Nowadays it’s just a part of life. You can easily go down to the town centre, letter in hand, step into the post office, and send off a letter to anywhere you want -- provided the area has service and you can afford it. For as long as there has been writing, it is believed that there was probably something akin to a mail service. Its long and vaunted history has seen that information and communication between individuals and nations went on uninterrupted for millennia. But what exactly is the history of the post? Just how did the mail services of the world grow and develop alongside human civilisation?
The first mail service
The first mail service, such as it was, probably took the form of individual couriers, most usually slaves or retainers, who would ferry messages between individuals. Literacy in the ancient world was not as universal as it is today, as such most correspondences would have been between respective rules, their vassals and officials in government. For example the Persians and Ancient Egypt both had well developed infrastructures that were used for gathering intelligence and dispersing royal edicts.
China claims to have had a post service going back as far as the legendary Xia dynasty some three thousand years ago, with the first confirmed postal service existing under the Han dynasty (206BC - 220 AD). According to historical records, they had a relay station every 30 li, or about every 12.50 miles. Ancient India under the prosperous Mauryan Empire (322- 185BC) also had an extensive public post system, as well as communal wells, inns and rest houses. The Roman Empire likewise had a postal system called the cursus publicus, which was reserved for government correspondences. It is possible it would also have been used by private individuals.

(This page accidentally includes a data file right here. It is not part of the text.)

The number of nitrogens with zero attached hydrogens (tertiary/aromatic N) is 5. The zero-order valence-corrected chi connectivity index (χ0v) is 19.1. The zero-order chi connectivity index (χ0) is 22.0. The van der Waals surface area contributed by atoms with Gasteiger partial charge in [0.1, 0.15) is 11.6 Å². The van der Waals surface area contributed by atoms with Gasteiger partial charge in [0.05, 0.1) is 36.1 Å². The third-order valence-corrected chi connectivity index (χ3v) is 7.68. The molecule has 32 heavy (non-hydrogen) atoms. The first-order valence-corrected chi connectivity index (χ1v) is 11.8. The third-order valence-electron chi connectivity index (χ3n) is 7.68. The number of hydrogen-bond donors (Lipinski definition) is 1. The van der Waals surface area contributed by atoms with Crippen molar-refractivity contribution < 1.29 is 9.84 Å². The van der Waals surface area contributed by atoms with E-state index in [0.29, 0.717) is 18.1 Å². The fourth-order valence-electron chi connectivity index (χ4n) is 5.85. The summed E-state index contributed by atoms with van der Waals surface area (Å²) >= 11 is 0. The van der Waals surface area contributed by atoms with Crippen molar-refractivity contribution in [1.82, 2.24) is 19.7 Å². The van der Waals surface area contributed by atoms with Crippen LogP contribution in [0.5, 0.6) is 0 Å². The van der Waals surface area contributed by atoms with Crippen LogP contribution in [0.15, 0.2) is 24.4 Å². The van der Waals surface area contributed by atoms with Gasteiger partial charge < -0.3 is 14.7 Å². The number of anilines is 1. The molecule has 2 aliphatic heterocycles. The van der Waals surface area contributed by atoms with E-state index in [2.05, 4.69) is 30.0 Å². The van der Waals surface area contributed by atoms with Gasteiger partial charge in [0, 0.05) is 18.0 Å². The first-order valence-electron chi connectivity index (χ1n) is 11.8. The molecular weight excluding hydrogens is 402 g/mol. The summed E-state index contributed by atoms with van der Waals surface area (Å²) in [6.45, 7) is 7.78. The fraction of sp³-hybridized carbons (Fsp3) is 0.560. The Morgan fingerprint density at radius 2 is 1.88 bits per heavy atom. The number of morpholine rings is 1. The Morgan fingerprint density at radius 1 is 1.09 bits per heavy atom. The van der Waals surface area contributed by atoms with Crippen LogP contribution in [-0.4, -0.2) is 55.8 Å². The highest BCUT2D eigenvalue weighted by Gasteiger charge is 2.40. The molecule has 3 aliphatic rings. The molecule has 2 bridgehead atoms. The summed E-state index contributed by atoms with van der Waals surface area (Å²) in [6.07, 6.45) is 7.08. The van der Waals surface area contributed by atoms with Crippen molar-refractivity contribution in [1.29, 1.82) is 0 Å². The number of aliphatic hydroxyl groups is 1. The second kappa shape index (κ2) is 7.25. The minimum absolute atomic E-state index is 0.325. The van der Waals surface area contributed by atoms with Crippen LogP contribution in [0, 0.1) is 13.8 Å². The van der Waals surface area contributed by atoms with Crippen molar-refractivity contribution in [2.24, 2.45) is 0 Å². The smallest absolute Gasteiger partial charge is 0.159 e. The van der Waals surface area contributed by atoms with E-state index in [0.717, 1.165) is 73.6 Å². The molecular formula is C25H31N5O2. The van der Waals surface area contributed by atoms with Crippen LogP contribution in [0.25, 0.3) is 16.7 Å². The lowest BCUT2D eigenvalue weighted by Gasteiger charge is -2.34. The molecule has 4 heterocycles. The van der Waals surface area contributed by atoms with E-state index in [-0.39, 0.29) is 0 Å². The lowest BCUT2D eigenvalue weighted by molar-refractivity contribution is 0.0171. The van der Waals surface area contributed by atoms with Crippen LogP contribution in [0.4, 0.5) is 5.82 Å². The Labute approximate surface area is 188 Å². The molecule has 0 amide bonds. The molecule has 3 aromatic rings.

During the Middle Ages, monastic orders also had private mail services that exchanged correspondences between abbots and individual monks throughout Christendom. Universities, still being church-operated institutions at the time, also had their own postal services. The best organised was maintained by the Knights Templar, who had a mail system connecting each of their chapter houses from England to Jerusalem. Incidentally they also operated one of Europe’s first major banking institutions.
It is known that individuals sent letters to each other on a fairly common basis -- there are many letter fragments written by Roman citizens, for example. However such letters were likely delivered by slaves or hired couriers. Established mail services, as we recognise, them probably did not exist until the beginning of the modern period, after literacy one again became more common amongst the population.
...Part two coming soon!
To read more about mailing services, visit the Orbital Mailing Website here.